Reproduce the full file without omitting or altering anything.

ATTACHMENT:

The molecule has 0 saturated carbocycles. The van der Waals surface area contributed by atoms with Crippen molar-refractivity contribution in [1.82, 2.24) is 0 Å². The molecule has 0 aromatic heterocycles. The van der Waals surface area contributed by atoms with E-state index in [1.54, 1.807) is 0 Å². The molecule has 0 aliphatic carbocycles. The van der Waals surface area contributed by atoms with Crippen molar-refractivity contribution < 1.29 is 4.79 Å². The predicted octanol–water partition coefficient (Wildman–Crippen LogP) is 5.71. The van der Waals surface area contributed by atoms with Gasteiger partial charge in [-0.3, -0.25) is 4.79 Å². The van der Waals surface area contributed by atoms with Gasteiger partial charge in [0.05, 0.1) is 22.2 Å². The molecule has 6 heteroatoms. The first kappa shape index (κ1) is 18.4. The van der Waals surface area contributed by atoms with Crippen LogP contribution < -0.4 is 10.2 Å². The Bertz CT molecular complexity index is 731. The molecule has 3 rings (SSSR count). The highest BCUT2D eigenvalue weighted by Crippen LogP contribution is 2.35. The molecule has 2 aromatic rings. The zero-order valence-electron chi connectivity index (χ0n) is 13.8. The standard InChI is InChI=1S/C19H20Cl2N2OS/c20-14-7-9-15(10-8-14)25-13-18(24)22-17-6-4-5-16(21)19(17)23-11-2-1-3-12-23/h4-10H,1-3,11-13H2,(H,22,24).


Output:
The molecule has 0 saturated carbocycles. The van der Waals surface area contributed by atoms with Crippen molar-refractivity contribution in [1.82, 2.24) is 0 Å². The molecule has 0 aromatic heterocycles. The van der Waals surface area contributed by atoms with E-state index in [1.54, 1.807) is 0 Å². The molecule has 0 aliphatic carbocycles. The van der Waals surface area contributed by atoms with Crippen molar-refractivity contribution < 1.29 is 4.79 Å². The predicted octanol–water partition coefficient (Wildman–Crippen LogP) is 5.71. The van der Waals surface area contributed by atoms with Gasteiger partial charge in [-0.3, -0.25) is 4.79 Å². The van der Waals surface area contributed by atoms with Gasteiger partial charge in [0.05, 0.1) is 22.2 Å². The molecule has 6 heteroatoms. The first kappa shape index (κ1) is 18.4. The van der Waals surface area contributed by atoms with Crippen LogP contribution < -0.4 is 10.2 Å². The Bertz CT molecular complexity index is 731. The molecule has 3 rings (SSSR count). The highest BCUT2D eigenvalue weighted by Crippen LogP contribution is 2.35. The molecule has 2 aromatic rings. The zero-order valence-electron chi connectivity index (χ0n) is 13.8. The standard InChI is InChI=1S/C19H20Cl2N2OS/c20-14-7-9-15(10-8-14)25-13-18(24)22-17-6-4-5-16(21)19(17)23-11-2-1-3-12-23/h4-10H,1-3,11-13H2,(H,22,24).